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“That’s the last of the landers captain.”
“Roger that docking station, secure all cargo and prepare for our final departure.”
I started to get light headed as the captain’s orders rattled over the sound of the machinery in the engine room. For six years I served the two gigantic fusion reactors that powered the ship. I can’t help but admit that I feel a little nostalgia knowing that now, for the last time, I would prepare them to bring us back.
For two and a half years we had been searching the solar system surrounding Alpha Centauri in a research effort. The idea was to retrieve samples from the planets to bring back to earth. I never had anything to do as far as testing the samples for purity or recovering the rocks. Throughout the search I had to maintain geostationary orbits and maneuver the ship from planet to planet.
My whole life as I knew it revolved around the repetitious task of controlling the ships engines. The prestige of the job was what I was here for, to accompany the first manned extra solar mission, but the routine system checks and perpetual data synopsis dragged it down. It takes a lot to lose sight of the human genius and accomplishment but I guess that doing nothing for six straight years would do that.
I could feel the loneliness among the crew, we all were together but the elation in bringing back our research to Earth seemed so distant that it was no longer an incentive for unity. Beyond the testing of physical fitness, intelligence, leadership, mental stability they couldn’t quantify our limits on the wearing of our spirit. The one thing I wasn’t prepared for was the amount of time I would spend alone, sleeping, and dreaming.
“Ready Harry this is it, the last time.”
“Ready when you are.”
It took only about ten minutes to get the engines ready and up to speed as we started our acceleration. After the navigation had been completed, and the ship was on its way, we set in the computer overdrive and went to the sleeping quarters. NASA designed the ship on the premise that with this mission there would be no need for human renavigation so the crew was able to be administered medication to sleep for four months at a time, any longer and the meds would have adverse affects on the body. In a case of an emergency the computers on board would administer a small adrenaline shot to awake the crew and respond.
“All right A.J. I’ll see you next quarter.”
“Yeah one step closer to home; we better finish that game of rummy 10000. I believe your about to owe me two grand.”
“Yeah then you cut your debt to, what would it be…only eighty six thou.”
“You know I’m coming back.”
I hated the hibernation, the dreams, nightmares.
When I woke I took the I.V. out of my arm, I looked on Harry’s chamber but he had already gotten up. I went to my personal quarters to get some painkillers to get rid of the pain that was throbbing in my neck. Harry was at his desk, typical, he never stopped working.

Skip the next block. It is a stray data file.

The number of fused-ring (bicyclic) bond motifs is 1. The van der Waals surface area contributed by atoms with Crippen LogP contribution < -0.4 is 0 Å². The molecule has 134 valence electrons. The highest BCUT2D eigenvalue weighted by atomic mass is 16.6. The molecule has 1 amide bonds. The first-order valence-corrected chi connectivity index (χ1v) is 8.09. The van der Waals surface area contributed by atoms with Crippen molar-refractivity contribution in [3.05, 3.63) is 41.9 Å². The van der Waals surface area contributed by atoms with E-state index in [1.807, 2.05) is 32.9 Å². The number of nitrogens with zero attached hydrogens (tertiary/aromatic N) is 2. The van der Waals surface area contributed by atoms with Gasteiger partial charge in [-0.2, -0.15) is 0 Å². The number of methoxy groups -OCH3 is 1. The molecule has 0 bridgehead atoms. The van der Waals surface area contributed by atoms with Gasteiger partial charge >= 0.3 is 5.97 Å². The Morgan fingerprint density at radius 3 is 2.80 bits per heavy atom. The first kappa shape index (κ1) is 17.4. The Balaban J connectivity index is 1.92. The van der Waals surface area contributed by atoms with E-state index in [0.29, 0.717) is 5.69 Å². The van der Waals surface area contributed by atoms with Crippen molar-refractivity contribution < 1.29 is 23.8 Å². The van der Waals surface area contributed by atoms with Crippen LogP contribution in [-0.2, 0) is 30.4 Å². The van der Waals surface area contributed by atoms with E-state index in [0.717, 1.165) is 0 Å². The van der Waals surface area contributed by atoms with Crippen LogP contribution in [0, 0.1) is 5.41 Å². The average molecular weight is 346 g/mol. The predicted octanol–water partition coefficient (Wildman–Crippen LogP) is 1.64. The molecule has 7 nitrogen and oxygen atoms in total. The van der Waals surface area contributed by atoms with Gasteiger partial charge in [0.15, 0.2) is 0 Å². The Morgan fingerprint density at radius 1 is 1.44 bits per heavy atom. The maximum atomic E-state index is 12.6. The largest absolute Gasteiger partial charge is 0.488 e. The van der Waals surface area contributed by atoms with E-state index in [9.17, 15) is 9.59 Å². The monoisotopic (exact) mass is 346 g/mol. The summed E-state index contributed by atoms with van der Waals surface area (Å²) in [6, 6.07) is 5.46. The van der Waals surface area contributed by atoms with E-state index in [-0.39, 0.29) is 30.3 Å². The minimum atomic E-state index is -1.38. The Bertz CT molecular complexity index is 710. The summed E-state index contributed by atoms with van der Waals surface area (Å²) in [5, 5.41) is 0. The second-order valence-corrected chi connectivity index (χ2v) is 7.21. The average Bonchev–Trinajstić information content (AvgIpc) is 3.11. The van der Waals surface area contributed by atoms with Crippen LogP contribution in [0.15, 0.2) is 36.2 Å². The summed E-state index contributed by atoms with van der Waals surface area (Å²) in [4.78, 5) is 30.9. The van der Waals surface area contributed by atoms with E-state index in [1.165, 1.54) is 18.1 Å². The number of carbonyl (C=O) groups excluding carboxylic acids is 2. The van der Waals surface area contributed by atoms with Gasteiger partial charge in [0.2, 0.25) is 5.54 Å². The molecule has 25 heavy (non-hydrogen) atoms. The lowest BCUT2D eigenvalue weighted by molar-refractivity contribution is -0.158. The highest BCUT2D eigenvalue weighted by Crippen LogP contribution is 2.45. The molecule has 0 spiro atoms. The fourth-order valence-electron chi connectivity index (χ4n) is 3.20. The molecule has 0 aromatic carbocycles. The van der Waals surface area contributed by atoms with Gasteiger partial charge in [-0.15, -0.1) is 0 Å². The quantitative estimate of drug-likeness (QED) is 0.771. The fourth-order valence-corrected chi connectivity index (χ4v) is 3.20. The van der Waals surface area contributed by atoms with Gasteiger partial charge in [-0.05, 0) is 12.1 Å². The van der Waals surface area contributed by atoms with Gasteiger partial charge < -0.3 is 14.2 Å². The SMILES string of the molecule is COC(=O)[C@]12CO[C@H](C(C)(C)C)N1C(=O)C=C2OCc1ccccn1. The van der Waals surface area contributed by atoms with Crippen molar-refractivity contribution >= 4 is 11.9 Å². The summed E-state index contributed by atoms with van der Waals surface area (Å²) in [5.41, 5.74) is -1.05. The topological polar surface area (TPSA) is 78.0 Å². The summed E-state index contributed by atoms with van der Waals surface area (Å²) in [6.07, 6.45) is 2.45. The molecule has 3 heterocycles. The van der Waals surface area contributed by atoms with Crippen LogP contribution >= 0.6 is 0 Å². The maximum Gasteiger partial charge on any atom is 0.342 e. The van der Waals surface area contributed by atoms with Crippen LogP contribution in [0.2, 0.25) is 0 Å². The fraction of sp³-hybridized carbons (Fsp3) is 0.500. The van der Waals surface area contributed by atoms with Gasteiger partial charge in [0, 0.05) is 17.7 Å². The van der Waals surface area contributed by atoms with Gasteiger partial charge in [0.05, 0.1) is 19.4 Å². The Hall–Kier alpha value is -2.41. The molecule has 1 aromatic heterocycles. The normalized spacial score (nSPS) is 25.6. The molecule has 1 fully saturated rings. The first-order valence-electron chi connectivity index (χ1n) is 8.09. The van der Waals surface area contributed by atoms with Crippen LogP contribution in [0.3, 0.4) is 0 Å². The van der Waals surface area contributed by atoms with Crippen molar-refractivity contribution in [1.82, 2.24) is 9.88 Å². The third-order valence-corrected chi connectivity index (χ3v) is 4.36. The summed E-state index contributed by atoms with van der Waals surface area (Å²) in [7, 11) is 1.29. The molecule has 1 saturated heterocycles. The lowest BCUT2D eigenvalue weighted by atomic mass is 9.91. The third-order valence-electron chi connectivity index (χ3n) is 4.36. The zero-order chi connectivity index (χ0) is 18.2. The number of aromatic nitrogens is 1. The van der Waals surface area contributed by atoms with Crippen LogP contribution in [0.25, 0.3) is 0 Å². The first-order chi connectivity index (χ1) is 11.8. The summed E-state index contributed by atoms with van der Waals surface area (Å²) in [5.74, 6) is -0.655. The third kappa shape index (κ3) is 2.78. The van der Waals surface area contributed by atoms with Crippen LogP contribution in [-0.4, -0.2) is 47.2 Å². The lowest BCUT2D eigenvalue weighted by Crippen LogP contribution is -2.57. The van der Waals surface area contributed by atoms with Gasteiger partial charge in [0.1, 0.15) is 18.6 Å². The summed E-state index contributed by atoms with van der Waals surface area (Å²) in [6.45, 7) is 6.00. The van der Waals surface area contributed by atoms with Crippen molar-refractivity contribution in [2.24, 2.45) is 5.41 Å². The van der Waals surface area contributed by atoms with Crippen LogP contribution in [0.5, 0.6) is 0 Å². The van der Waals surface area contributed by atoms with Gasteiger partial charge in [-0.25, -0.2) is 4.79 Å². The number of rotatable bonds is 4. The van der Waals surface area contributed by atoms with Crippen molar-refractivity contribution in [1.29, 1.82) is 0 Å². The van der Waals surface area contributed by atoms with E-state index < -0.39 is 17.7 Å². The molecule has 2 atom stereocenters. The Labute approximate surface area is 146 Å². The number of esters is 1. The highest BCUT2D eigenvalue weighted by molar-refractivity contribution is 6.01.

“Harry, hey Harry when are we going to get to that game?”
He stood but the bright light from his desk left him with only a dark somber silhouette. He stood taller than I remembered.
“Harry what are you working on, nothing needs fixing.”
“Yes it does it all needs a lot of work”
Blinded by the lamp the only thing I could see was the shine of the silver fountain pen clenched in his hand as he lumbered towards me.
“We all need to work together now to help this.”
“What are you talking about?”
The whites of his eyes flashed as his irises rolled back in his head. He raised the pen above his shoulder. My feet stuck to the floor as he plunged the inked tip into the flesh of my upper arm.
I fell on my back as he dug it deeper into the bone. I could feel myself dying.
The adrenaline shot startled me as the alarms pierced my ears. The pounding of footsteps around my sleeping chamber brought me to my feet. The computers voice was projected throughout the ship.
“DANGER, DANGER, FIRE LEVEL FIVE IN THE ENGINE ROOM.”
The warning rang over and over. Some of the crew were prepared in fire suits, rushing towards the blaze. The ships frame rattled as spontaneous explosions shook people off their feet. I put on an emergency suit and rushed to help. Up ahead a team of men opened one of the sealed doors. The backdraft sent a fireball twenty feet down the corridor. I turned I knew what I had to do. I sprinted to the main engine controls but Harry had already gotten there and was working furiously to shut down the port and starboard engines.
“A.J. shut down the port engine quick.”
“I’ll do what I can.”
All I needed was time but that wasn’t on our side right now.By the time we had the fire under control both engines were scrap, completely and totally worthless. The crew was assembled for a meeting.
The captain spoke. “We are stranded. Out here with nothing to get us home. We are now traveling at roughly four percent the speed of light and we will all be dead long before the time we get anywhere near the vicinity of Earth. Our only hope is to contact Earth and wait for a return signal. I’m sorry but that’s all that we can do. The signal has already been sent so now it’s only a matter of time before we get a message.”